Musicians and MPs are backing a new bill – dubbed the ‘Brennan Bill’ – which aims to provide legislative change to ensure musicians are paid properly for streams of their music.
The bill, published today (November 24), is set to be presented to Parliament on December 3. Today, the bill’s main backers – the Musicians’ Union and The Ivors Academy – will be joined by MPs and artists including the Sex Pistols‘ Glen Matlock, on Parliament Square to share their support for the bill.
The bill, officially titled the Copyright (Rights And Remuneration Of Musicians) Private Member’s Bill, is presented by Kevin Brennan MP, and follows this summer’s ‘Economics Of Music Streaming’ report from the Digital, Culture, Media and Sport Select Committee.
According to a statement, the bill’s main aim is to “ensure performers and composers are properly remunerated, by placing the treatment of revenue gained from music streaming services onto a common footing with the treatment of revenue gained from other sources.”
Brennan, the MP sponsoring the bill, said: “More and more people are streaming music – heightened by the pandemic – yet, unlike for radio, there is no guaranteed royalty payment for all the musicians who have contributed to the recording being streamed.
“To redress this, my Private Member’s Bill seeks to allow performers and composers to access means to ensure a fair sharing of revenues generated from their works. In particular, the Bill will introduce a right to equitable remuneration for performers on musical works, where works that they have performed upon are made available to the public.”
Naomi Pohl, Deputy General Secretary of the Musicians’ Union, added: “The domination of the major music groups in the streaming market is clear. Musicians and songwriters are not getting a fair enough deal and legislative reform is overdue. Now is the time to address the imbalances in the music industry and in music streaming in particular.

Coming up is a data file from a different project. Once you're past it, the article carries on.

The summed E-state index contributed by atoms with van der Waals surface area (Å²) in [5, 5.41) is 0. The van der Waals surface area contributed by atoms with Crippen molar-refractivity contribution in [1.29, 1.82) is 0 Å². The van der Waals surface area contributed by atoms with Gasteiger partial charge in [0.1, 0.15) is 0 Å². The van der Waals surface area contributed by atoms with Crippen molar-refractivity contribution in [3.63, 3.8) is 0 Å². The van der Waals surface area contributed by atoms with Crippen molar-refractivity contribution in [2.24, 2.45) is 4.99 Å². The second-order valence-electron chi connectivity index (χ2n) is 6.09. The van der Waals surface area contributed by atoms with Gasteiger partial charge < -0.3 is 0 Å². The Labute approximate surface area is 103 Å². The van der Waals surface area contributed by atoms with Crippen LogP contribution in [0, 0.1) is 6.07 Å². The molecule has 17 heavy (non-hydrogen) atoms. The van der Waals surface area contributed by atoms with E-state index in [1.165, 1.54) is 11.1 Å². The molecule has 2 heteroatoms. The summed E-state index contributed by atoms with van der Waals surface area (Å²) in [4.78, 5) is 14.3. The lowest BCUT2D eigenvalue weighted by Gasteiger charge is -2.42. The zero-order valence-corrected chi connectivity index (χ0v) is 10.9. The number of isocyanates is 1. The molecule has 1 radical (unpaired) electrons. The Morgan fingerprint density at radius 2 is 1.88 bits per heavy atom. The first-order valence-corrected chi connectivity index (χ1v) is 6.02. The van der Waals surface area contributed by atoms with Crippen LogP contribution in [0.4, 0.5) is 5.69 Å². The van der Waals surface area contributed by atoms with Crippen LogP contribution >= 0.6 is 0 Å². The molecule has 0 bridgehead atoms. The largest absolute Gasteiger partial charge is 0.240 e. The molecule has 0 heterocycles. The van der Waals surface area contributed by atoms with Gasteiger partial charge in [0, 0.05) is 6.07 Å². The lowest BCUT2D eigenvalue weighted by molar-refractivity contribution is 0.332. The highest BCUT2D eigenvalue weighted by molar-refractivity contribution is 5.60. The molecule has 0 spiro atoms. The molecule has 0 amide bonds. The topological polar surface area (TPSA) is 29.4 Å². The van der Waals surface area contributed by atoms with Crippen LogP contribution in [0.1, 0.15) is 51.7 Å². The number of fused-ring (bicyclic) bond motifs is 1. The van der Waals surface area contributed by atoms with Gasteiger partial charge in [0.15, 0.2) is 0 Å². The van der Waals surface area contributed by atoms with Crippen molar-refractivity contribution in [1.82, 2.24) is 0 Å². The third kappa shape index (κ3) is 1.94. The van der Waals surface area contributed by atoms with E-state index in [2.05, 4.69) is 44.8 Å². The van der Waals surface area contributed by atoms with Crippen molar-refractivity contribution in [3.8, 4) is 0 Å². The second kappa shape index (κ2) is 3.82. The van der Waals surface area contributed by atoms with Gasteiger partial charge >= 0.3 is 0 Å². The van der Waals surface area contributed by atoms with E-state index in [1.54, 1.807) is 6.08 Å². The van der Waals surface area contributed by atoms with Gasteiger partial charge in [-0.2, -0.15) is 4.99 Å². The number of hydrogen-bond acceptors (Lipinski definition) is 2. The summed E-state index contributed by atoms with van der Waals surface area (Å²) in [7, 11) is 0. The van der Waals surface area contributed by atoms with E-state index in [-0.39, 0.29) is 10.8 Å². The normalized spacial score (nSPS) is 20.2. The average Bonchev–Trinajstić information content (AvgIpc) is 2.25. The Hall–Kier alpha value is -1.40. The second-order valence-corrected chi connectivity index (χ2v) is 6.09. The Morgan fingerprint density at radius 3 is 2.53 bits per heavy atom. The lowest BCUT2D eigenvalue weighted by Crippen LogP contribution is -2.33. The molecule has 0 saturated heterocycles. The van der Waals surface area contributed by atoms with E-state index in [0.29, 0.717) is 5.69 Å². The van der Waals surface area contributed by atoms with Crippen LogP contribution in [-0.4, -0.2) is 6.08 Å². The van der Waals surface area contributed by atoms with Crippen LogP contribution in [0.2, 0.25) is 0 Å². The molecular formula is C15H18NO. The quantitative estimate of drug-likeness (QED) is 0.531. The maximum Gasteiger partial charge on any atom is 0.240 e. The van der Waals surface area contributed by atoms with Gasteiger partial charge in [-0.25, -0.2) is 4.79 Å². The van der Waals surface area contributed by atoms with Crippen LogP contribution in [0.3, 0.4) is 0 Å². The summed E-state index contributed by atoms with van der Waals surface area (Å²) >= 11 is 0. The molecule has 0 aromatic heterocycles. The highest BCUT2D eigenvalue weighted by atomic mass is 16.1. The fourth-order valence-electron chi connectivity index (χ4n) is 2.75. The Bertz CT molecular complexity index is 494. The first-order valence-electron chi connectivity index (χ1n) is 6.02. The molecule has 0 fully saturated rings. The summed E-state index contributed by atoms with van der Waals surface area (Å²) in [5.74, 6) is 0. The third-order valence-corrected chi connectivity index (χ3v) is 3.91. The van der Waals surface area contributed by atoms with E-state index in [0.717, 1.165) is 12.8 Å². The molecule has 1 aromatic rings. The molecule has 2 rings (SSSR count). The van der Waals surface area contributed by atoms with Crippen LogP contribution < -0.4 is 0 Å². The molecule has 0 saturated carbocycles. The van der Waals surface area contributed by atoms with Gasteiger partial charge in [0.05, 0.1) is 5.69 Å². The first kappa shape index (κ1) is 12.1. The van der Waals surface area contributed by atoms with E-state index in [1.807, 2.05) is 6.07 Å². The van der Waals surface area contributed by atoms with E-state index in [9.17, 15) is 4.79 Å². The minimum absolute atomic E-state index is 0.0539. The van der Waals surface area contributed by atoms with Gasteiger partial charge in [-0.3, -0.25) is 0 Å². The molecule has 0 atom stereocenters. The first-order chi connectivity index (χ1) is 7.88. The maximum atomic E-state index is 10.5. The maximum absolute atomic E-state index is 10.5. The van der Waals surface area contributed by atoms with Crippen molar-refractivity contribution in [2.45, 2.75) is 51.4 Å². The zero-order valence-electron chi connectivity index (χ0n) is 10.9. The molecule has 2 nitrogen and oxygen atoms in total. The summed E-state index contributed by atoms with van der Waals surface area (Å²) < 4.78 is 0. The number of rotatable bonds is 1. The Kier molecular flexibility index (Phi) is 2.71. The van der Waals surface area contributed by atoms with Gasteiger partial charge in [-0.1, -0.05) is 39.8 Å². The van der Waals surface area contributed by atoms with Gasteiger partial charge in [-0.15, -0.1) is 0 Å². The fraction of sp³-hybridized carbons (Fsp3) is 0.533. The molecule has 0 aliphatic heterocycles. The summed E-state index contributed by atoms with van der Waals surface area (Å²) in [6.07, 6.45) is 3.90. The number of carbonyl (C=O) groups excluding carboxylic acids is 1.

“We are calling on the Government to allow a free vote on the Brennan Bill on December 3. Members across the House of Commons have already voiced their support for the Bill, showing the depth of bi-partisan commitment to fixing streaming to ensure performers are fairly paid for their streamed music.”
These reforms would lead to more new music, the revival of recording studios, a boost to the UK session music scene, the unearthing of a new generation of British talent, and Britain becoming once again a world-leading cultural hub for the recorded music industry.”
The British Recorded Music Industry (BPI), however, was not supportive of the plans.
“This Bill would bind British music in red tape, reduce income for the most entrepreneurial artists, stifle investment and innovation by record labels, and disproportionately harm the independent sector. It would create huge uncertainty and deny many of the next generation of artists their shot to build a career. It completely misunderstands today’s music business, and the value that labels provide in finding and nurturing talent,” a spokesperson said.
“Labels are committed to ensuring artists are rewarded in line with their success from streaming, but just as British music is finally climbing out of its long downturn, this misguided, outdated regulation would be a damaging step backwards, eroding the foundations of the UK’s extraordinary global success in music.”
The Department for Digital, Culture, Media and Sport (DCMS) Commons Select Committee has been examining the business model for streaming since last year and whether or not the model is fair to songwriters and performers.
Over the summer, MPs stressed the need for a “complete reset” of the music industry to address the “pitiful returns” that artists receive. It came as part of a report from the Economics Of Music Streaming inquiry.
The inquiry saw the DCMS hear evidence from the likes of Radiohead, Elbow and Nadine Shah. Back in April, over 150 artists – including Paul McCartney and Kate Bush – signed an open letter to Prime Minister Boris Johnson asking to help reform the streaming economy.
After the report was published, the UK government called in a number of music industry leaders to help consider streaming reforms in response to the DCMS Committee’s findings.